Recently, my company completed research on the topic of data compliance to examine how IT and marketing decision makers around the world are handling the most common data privacy and compliance challenges. We did this because this year marked the third anniversary of the EU’s General Data Protection Regulation (GDPR) and because of the recent increase in data awareness among consumers. In addition, there has also been a widespread increase in new state-specific privacy regulations in the United States, such as the California Consumer Privacy Act (CCPA) or the Virginia Consumer Data Protection Act (CDPA), for no. name just two.
Without a doubt, the driving force behind these laws is that consumer data is a valuable resource for businesses, but nearly a decade of constant data breaches has caused most consumers to become cautious about sharing their personal information. . Organizations want at least some regulation when it comes to permissions for what they share.
The data revealed that many companies still struggle to understand and comply with local data protection laws and regulations. It also translates into vulnerable consumers. Responses from 1,000 professionals revealed that 62.4% of businesses are still not âfully compliantâ with data regulations to which they are subject, including GDPR, CCPA, and Virginia CDPA. Over 61% of respondents said they have processed data from the EU, which requires GDPR compliance. A smaller number of respondents processed data from the UK (21.9%), California (21.1%) and Virginia (17.2%).
A bit annoying is that almost a quarter (24.4%) of those surveyed were unsure which data regulations apply to the business, indicating a lack of understanding of the laws that apply to the business. the location where the business operates, as well as any laws to which its customers may be subject. subject to.
More importantly, almost half (44.7%) of businesses had to add or modify marketing technology to comply with applicable data regulations; and some companies report spending $ 10,000 or more each year to stay compliant with data regulations. That’s not a trivial cost of operation – and, given the speed at which privacy laws and regulations continue to evolve, it could easily increase costs year on year. So what can businesses do to ensure compliance, while controlling spend and improving the customer experience? Regardless of geography, company size, or budget, I share four pro tips to help email marketers achieve data compliance success.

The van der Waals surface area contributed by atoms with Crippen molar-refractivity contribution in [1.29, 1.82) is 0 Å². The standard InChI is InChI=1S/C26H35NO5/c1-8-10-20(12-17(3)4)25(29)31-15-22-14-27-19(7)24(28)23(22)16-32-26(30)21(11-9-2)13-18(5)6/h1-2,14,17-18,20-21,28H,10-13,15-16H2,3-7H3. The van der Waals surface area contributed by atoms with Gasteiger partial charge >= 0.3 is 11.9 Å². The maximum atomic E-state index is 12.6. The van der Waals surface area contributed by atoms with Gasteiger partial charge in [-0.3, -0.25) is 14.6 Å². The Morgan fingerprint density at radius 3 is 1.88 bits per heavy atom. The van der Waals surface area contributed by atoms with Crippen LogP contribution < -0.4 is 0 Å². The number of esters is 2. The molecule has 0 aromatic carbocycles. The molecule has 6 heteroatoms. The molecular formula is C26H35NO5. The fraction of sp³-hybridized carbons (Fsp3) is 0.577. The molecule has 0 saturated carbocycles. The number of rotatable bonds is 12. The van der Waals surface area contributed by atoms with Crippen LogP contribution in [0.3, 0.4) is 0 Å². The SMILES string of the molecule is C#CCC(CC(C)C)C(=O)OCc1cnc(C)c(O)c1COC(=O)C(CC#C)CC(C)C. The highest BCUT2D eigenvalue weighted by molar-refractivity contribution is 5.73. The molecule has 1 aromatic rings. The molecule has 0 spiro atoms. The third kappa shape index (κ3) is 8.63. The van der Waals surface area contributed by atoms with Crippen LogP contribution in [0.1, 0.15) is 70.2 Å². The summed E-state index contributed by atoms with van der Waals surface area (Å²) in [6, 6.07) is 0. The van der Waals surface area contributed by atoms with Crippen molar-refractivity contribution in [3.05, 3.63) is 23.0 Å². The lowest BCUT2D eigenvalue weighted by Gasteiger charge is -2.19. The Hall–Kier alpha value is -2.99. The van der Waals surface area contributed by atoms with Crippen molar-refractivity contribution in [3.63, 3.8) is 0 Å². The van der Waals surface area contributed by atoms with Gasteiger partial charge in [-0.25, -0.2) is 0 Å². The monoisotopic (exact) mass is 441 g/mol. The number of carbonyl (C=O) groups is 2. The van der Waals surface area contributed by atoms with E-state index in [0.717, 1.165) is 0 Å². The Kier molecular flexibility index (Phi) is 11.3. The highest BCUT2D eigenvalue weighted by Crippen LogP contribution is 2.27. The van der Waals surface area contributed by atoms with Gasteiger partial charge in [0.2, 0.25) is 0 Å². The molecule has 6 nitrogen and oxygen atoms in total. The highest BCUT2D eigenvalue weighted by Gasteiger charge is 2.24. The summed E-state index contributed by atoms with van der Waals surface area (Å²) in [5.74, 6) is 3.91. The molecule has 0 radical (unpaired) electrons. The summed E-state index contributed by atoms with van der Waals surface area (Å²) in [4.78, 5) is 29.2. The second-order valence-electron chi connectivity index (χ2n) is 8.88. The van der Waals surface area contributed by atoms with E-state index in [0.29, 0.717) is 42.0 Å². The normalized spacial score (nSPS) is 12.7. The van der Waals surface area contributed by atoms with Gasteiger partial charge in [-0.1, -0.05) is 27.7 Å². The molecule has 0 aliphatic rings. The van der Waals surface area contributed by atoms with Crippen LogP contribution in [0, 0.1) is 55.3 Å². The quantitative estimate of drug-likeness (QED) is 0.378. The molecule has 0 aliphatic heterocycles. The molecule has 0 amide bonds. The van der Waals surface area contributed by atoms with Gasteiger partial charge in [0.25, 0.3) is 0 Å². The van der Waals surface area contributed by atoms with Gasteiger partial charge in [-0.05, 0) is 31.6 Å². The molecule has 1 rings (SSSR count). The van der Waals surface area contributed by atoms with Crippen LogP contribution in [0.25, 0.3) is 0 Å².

Pro tip 1: allow compliance frameworks to guide consent methods
First and foremost, what helps marketers comply with data is making sure they always get consent before adding someone to a mailing list. Whether through a single registration process or (even better) a dual registration process, marketers should use practices for clear consent.
There are a few methods of obtaining consent, but not all are sufficient under current compliance regulations. For example, a soft opt-in is not considered explicit consent under the GDPR. Flexible opt-in is a form of temporary consent given by individuals when collecting email details. No matter how engaged individuals are in a brand’s marketing communications, consent should be requested in explicit language. In the end, if the person didn’t say “yes”, it means “no”. Additionally, a new explicit permission must be obtained before email marketing campaigns are sent to legacy contacts. The exception is if merchants have kept a record of prior consent to receive communications from the brand or organizations.
This, of course, leads to the important aspect of compliance which is to store data securely and keep a record of how express consent was obtained. It is about who gave the consent, when the consent was given (such as date and time) and the express purpose of the consent. Unless accompanied by a screenshot of a consent form, any record of the IP address, or location and time the consent form was submitted would be considered insufficient. Therefore, email confirmation may be required. Finally, it should always be simple and easy for consumers to withdraw, modify or revoke their consent at any time.